Jonathan Bernstein: Trump should not be immune from prosecution | Voice
NEW YORK — Former President Donald Trump’s legal troubles continue to mount.
It is unclear at this stage whether the Justice Department is seriously considering criminal charges against him for his actions on and around January 6, 2021.
But we do know that the House select committee investigating these events appears to be approaching the mission as if it were prosecutors (which, alas, probably explains why they still haven’t held or even scheduled their long-promised hearings).
This committee can anticipate the drafting of a report that argues in favor of indictments.
And that’s not the only problem Trump finds himself in.
Historian Matt Dallek explains:
Bank and tax fraud charges are being investigated in Manhattan.
In Fulton County, Georgia, a special grand jury is investigating Trump’s interference in the 2020 election.
In a Washington courtroom, U.S. District Judge Amit P. Mehta told a convicted Capitol rioter Jan. 6 that he was a pawn in a scheme by more powerful people, and the legal community asks whether Trump’s apparent incitement to insurrection opened him up. to criminal charges.
The National Archives has asked the Justice Department to open an investigation into Trump’s mishandling of top-secret documents the government recently recovered from his estate in Florida.
Trump still faces lawsuits for obstruction of justice during Robert Mueller’s investigation into Russian interference in the 2016 election (remember that?).
During the 2016 campaign, Trump allegedly orchestrated silent payments to Stormy Daniels (the charges that landed his handler Michael Cohen in jail named Trump the No. 1 individual).
This list is hardly exhaustive and omits the dozen civil lawsuits and civil investigations that Trump faces.
Meanwhile, former US attorney Barbara McQuade released “a model ‘memorandum'” arguing for an indictment based solely on Trump’s attempt to overturn the 2020 election results, in which she argues that the evidence “is sufficient to obtain and sustain convictions for conspiracy to defraud the United States and obstruction of official process” and that Trump should be so charged.
Dallek raises Gerald Ford’s decision to pardon Richard Nixon, who had resigned from the presidency before a virtually certain impeachment, conviction and impeachment, and who was highly likely to be indicted and convicted for his various crimes in the scandal of Watergate.
For Dallek, Ford’s decision was a mistake that weakened the rule of law, since “Nixon never had to pay for his crimes”.
It is true, of course, that Nixon was saved from conviction and jail time.
But surely resigning from office in disgrace, with nearly every member of Congress from his own party ready to vote to impeach and convict, means Nixon did not get away with it.
Yes, Dallek is right that Nixon reverted to a form of respectability over time, but it wasn’t forgiveness that gave him that opportunity.
While it’s likely he would have been convicted, he probably wouldn’t have served more than 18 months than his White House chief of staff, and in any case no more than five years.
Nixon was determined to rehabilitate his image, and while a trial and jail time might have slowed the process, it’s hard to believe that any of those who accepted him as a statesman would have acted differently. he had been a convicted felon instead of merely a pardoned one.
Trump’s situation is very different.
Nixon never really acted particularly contrite.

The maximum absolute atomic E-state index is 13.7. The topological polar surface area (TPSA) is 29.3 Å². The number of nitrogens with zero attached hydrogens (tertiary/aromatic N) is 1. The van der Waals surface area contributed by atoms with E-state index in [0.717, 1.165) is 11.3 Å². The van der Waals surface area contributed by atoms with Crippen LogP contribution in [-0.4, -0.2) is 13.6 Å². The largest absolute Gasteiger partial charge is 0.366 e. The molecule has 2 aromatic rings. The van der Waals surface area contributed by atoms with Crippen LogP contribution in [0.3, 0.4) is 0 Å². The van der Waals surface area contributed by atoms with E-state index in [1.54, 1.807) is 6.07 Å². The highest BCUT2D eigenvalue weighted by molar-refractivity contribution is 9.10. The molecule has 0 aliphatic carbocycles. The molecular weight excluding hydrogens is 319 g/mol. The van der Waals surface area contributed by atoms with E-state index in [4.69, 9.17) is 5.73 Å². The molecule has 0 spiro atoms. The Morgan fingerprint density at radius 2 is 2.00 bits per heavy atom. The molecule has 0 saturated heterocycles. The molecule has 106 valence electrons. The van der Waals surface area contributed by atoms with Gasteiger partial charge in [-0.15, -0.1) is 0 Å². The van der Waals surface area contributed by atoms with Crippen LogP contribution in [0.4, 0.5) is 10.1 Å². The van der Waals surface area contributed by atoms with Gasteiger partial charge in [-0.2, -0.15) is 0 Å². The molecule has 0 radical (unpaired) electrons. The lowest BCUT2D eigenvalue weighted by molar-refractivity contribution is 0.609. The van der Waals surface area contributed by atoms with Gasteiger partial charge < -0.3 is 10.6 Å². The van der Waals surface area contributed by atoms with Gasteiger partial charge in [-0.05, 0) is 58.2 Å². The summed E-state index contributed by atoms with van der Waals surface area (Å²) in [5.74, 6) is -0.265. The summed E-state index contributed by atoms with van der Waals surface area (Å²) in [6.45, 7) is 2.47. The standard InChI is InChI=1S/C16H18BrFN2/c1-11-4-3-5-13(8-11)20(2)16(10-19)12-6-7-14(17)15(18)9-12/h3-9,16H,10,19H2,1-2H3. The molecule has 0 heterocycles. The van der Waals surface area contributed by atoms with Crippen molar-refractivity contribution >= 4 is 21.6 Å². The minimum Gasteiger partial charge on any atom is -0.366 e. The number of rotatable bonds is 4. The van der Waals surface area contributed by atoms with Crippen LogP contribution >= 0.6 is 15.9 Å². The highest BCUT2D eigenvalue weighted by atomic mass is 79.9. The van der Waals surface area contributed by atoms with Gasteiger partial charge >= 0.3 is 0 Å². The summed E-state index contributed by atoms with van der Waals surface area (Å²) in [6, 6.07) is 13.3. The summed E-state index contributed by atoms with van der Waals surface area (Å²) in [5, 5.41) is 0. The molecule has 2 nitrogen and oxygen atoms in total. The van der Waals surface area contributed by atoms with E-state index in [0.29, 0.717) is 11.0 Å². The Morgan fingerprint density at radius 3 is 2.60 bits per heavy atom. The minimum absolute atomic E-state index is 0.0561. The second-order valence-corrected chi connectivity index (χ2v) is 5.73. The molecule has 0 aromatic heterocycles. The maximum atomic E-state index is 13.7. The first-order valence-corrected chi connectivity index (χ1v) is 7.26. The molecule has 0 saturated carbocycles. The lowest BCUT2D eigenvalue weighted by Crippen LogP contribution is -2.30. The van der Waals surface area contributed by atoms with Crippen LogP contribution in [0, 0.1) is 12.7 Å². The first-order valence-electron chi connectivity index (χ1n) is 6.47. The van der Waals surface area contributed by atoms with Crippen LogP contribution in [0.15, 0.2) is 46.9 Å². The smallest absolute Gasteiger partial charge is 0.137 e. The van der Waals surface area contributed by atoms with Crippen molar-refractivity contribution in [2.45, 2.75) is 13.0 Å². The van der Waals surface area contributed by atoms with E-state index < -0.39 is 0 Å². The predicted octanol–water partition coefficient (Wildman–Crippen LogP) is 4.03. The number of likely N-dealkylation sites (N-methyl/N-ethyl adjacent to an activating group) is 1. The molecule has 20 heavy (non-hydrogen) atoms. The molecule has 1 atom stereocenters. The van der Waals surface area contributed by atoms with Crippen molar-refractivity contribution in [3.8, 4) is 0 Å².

But he accepted his exile from electoral politics, and while he never entirely gave up spinning Watergate facts and interpretations, almost all of his public re-emergence centered on his political expertise.
He certainly never attempted to be the leader of the Republican Party after August 1974.
He did not try to purge his party of those who had opposed him.
His presidency had been a threat to American democracy, but his post-presidency really was not.
Nixon once said in a post-resignation interview that as president he was essentially above the law.
But Donald Trump is practically a walking billboard of contempt for the rule of law, and his post-presidency has been nothing but an argument that he is above the law.
I’m not a lawyer, so I can’t assess McQuade’s criminal case or the chances of a conviction.
However, I can talk about the constitutional system and the rule of law.
I think Ford’s instinct was sound.
The bar for prosecuting a former president should indeed be raised.
There is an inherent smell, especially when the other party is in power.
But let’s face it.
If the decision to prosecute Trump would necessarily be political, so would any decision not to prosecute him if the law, the evidence, and the circumstances make it an otherwise reasonable course of action.
If we should be uncomfortable prosecuting him, we should feel much more uncomfortable about a former president who actively tried to undermine the Constitution during his tenure and continues to do so now.
Does it stink to sue a former president?
The stench of Trump’s actions from Election Day 2020 through January 6 and up to today is overwhelming.
None of this is enough.
Many of Trump’s misdeeds in office were grounds for legitimate impeachment and removal (and disqualification), but not necessarily violations of the law.
Any case must be strong on its own, regardless of what else Trump has done.
But if so, I think McQuade is absolutely right:
“A sober and lucid assessment of the prosecution must take into account that criminally indicting Trump could have profoundly negative consequences for our country. The only thing worse would be not to charge him.
Jonathan Bernstein is a Bloomberg Opinion columnist covering politics and politics. He taught political science at the University of Texas at San Antonio and DePauw University and wrote A Plain Blog About Politics. © 2022 Bloomberg Opinion.